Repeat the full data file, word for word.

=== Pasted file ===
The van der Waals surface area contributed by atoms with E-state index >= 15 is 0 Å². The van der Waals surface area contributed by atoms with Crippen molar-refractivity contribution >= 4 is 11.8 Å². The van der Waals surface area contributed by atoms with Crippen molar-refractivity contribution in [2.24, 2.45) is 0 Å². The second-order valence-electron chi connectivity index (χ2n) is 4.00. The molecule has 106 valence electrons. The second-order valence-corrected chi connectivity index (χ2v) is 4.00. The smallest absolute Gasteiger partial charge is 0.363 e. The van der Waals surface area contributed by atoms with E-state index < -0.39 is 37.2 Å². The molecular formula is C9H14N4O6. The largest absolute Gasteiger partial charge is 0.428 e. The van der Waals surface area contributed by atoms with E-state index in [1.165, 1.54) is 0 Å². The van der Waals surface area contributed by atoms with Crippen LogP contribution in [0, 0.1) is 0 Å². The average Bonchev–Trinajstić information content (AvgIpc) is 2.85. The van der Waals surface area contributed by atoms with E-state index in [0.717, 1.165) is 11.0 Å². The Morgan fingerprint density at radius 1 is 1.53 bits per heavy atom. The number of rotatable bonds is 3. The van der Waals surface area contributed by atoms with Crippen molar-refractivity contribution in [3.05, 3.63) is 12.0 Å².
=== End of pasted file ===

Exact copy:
The van der Waals surface area contributed by atoms with E-state index >= 15 is 0 Å². The van der Waals surface area contributed by atoms with Crippen molar-refractivity contribution >= 4 is 11.8 Å². The van der Waals surface area contributed by atoms with Crippen molar-refractivity contribution in [2.24, 2.45) is 0 Å². The second-order valence-electron chi connectivity index (χ2n) is 4.00. The molecule has 106 valence electrons. The second-order valence-corrected chi connectivity index (χ2v) is 4.00. The smallest absolute Gasteiger partial charge is 0.363 e. The van der Waals surface area contributed by atoms with E-state index < -0.39 is 37.2 Å². The molecular formula is C9H14N4O6. The largest absolute Gasteiger partial charge is 0.428 e. The van der Waals surface area contributed by atoms with E-state index in [1.165, 1.54) is 0 Å². The van der Waals surface area contributed by atoms with Crippen LogP contribution in [0, 0.1) is 0 Å². The average Bonchev–Trinajstić information content (AvgIpc) is 2.85. The van der Waals surface area contributed by atoms with E-state index in [0.717, 1.165) is 11.0 Å². The Morgan fingerprint density at radius 1 is 1.53 bits per heavy atom. The number of rotatable bonds is 3. The van der Waals surface area contributed by atoms with Crippen molar-refractivity contribution in [3.05, 3.63) is 12.0 Å².